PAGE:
Practice Doesn't Make Perfect: Veterinarians And Liability (Malpractice) Insurance
I was at a party recently when a friendly obstetrician posed an indiscreet question. She leaned in and in a near-whisper asked, "How’s your liability insurance?"
Like a gorgeous young model being asked by a middle-aged schoolmarm what it’s like to be beautiful…I hedged. "It’s not so bad for vets" was my self-effacing reply.
This obstetrician used to pay $100K a year for the privilege of knowing a jury couldn’t garnish her wages and take all her money should the unthinkable occur. Since medicine is only as perfect as humans, the unthinkable occurs much more often than an obstetrician deserves to suffer for it (especially since most obstetric suits arise from basic bad luck where the physician is powerless to affect the outcome). So most physicians in high-risk positions (obstetrics, surgery, anesthesia) pay big money to protect themselves from the inevitable lawsuits.
Sick of paying exorbitant amounts to the legal and insurance professions, she stopped paying her premiums and sunk the savings into her house—her only untouchable asset according to Florida law (which explains why some physicians drive crappy cars but have gorgeous homes).
So what about my malpractice insurance? I pay about $500...a year. Veterinarians don’t carry much liability insurance. We don’t have to. Malpractice suits are just not that common. If Fluffy dies under anesthesia I don’t get hauled in for a deposition and a complaint isn’t automatically lodged against my license. Both can happen, but it rarely does.
“What’s up with that?” you ask. Taking the ridiculous level of human medical liability insurance out of the equation (I won’t get on my soapbox today) I’ll concentrate on why veterinarians pay so little for their malpractice protection.
1. Pets are property in the eyes of the law. If Fido dies under anesthesia in your practice and his owners prove, in a court of law, that you were somehow at fault, then they are typically able to collect only the amount his owners can prove he’s worth. And what is a ten-year-old miniature poodle worth? To his owners, he’s priceless. To a judge, maybe $50. Horrible, but true.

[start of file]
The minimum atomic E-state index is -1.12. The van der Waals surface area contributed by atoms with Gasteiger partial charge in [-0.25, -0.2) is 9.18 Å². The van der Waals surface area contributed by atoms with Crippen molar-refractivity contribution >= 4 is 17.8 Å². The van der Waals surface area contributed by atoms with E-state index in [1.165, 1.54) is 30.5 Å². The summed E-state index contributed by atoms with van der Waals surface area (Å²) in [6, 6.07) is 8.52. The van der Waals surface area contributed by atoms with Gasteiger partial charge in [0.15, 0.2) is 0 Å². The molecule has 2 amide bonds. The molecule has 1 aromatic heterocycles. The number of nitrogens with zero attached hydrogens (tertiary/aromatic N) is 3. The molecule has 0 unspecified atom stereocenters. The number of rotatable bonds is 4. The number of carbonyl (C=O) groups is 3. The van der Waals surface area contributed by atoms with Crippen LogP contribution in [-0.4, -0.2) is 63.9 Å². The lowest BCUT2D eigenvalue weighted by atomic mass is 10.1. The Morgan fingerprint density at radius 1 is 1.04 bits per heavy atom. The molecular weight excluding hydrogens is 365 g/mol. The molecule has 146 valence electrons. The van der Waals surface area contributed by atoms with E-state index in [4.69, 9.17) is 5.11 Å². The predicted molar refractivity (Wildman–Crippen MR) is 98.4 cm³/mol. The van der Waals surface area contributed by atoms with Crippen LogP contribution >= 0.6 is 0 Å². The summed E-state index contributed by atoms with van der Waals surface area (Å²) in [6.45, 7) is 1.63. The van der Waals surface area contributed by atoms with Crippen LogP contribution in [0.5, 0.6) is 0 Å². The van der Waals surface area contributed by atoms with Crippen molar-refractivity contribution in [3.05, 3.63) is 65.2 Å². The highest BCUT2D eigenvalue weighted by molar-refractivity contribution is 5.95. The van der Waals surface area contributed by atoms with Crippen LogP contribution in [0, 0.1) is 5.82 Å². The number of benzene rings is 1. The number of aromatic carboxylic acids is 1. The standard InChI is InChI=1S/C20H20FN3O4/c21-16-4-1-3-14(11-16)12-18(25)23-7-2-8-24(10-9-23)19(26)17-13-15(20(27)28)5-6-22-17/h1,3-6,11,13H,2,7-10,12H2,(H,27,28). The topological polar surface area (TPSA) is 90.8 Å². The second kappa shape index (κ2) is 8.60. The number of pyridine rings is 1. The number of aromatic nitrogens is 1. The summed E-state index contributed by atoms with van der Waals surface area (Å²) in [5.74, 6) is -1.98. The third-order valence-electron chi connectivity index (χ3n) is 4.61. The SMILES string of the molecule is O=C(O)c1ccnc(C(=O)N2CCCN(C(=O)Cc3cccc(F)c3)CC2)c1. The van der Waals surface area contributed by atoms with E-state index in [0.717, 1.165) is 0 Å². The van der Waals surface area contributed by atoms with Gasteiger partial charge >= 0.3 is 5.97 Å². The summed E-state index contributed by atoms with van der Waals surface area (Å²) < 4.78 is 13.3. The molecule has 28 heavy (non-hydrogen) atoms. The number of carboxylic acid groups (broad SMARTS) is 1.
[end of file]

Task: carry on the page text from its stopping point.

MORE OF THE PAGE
2. Pain and suffering does not factor into it because loss of property does not usually result in serious pain and suffering. Consider your wedding ring. If the jeweler loses it, he’s only liable for the price of the ring, not for the pain and suffering you feel at the loss of a sentimental item (and the wrath of your spouse). So, according to the law, your $50 cat is regarded at the same level as a really cheap ring.
3. Hiring a lawyer to sue your vet is expensive. No lawyer I’ve ever heard of is content to accept a case like this (egregious negligence notwithstanding) without a retainer. They’d never make any money if they took this case on spec. And you’ll never make as much money out of the situation as you’d pay out in legal fees. In most cases, small claims court is as far as you’ll ever get.
Therefore, the only reason to take a case to court is for retribution and justice, not for remuneration or financial satisfaction. And this is more easily achieved by lodging a complaint against the vet’s license than by taking him to court.
The Board of Veterinary Medicine in my state takes all complaints very seriously and, if enough evidence exists, holds hearings to determine whether a licensee should be fined, placed on probation, suspended, or have his or her license withdrawn. Fines are common. Revocation of licenses is rare.
I would like to see a day when pets will be worth more than the price you paid for them and a time when veterinarians will be held to the same standards as other professionals. But I’ll never be proud to see my profession go the way of obstetrics. As humans, none of us should be held to the standard of perfection and good fortune. And none of us should have to work with $100K a year hanging over our heads as an incentive—or threat—to do our job well.